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The Girl on the Train

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A novel of neuroses, The Girl on the Train will drive a sane reader mad. Paula Hawkins has created three psychologically damaged women to tell this tale of angst and mental pain. Incredibly, she pulls the pieces of their lives together in an absolutely riveting story. I didn’t much like these women, I wanted to shake them and change them and urge them to acknowledge their mistakes. I couldn’t stop following them, however, even though every page was excruciating to read.

Rachel, the girl on the train, is the lead narrator. A vicarious voyeur as she rides past dwellings housing other people’s lives, Rachel, (who lives primarily in her imagination) has no meaningful existence of her own. Even when recalling her own past, she is unable to confront reality. So Rachel is unreliable, an unreliable alcoholic to be specific. We cannot trust her perceptions, her interpretations, even her thoughts. Whether she is drunk or sober makes no difference, Rachel cannot be trusted. And yet . . . and yet . . . there is a grain of truth underlying her convoluted observations. Discovering the truth, sifting through the lies, the reader begins to discern an explanation for a series of events that builds to a crescendo as the novel races along the railway tracks.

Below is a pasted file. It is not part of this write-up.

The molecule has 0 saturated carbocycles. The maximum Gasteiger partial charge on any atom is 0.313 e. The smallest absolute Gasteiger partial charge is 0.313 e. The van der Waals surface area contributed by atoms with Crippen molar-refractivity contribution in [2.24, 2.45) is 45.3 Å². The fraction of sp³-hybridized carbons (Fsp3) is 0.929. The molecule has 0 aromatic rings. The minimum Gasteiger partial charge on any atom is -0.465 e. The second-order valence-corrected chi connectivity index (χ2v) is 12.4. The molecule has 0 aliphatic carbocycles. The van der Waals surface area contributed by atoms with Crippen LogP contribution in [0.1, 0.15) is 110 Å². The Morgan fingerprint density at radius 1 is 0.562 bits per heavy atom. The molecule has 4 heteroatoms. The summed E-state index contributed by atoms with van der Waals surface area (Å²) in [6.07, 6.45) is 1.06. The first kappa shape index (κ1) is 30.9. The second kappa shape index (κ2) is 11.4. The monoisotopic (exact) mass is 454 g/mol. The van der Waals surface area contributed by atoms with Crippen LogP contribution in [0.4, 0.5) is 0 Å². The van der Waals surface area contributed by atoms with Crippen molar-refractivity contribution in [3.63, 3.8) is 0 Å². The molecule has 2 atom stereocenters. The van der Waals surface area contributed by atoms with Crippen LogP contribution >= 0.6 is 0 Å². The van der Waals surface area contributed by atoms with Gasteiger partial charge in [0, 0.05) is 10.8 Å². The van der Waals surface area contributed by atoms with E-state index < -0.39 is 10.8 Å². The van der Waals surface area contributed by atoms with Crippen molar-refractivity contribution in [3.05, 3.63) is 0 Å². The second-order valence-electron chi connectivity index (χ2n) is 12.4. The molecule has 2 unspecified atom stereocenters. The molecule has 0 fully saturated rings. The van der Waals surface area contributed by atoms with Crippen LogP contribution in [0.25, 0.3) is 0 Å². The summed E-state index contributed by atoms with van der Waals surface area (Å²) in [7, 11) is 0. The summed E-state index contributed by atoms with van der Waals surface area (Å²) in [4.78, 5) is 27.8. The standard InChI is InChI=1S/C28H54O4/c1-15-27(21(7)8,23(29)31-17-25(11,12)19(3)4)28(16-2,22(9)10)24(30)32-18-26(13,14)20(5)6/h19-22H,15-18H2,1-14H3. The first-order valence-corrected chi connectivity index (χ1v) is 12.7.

Two other young women, Megan and Anna, narrate short segments of The Girl on the Train, too. Both live in houses observed by Rachel; both lead lives quite different from the existences idealized by our unreliable lead voice. At first, the reader believes their words are trustworthy, but before long we learn that their observations and opinions are as misleading as Rachel’s. They, too, are surprisingly unstable and their apparently happy lives are terribly flawed. In fact, Megan, Anna, and Rachel turn out to be mirror images of one another, a trio of doppelgangers whose behaviors echo and reverberate over and over again.

Yesterday I visited my local independent bookstore, and saw The Girl on the Train prominently displayed. Apparently it is currently a best-seller, ranked high on the NYT best-seller list. I certainly understand its popularity, for Hawkins has mastered the art of dramatic tension. This novel positively quivers with suspense. I found myself totally immersed in Rachel’s misguided persona, so much so that I discovered myself unraveling the novel’s truths in step with Rachel’s own detections. I generally am uncomfortable with neurotic narrators, but Hawkins’ Rachel is more compelling than most. Even as I wanted her to sober up, I also wanted her to solve the mystery at the heart of this very fine mystery.

What really happened alongside the tracks of this fast-moving train? No one who begins reading The Girl on the Train will put the book down until the answer becomes clear. When Rachel finally recovers an alcoholic blackout moment, the mystery is solved. But wait! There’s more! Getting to the novel’s climax is almost unbearable, but worth every page of pain. I strongly recommend what is a psychologically monstrous book, but one that simultaneously is absolutely fascinating.   – Ann Ronald

The Girl on the Train is Paula Hawkins’s debut novel.


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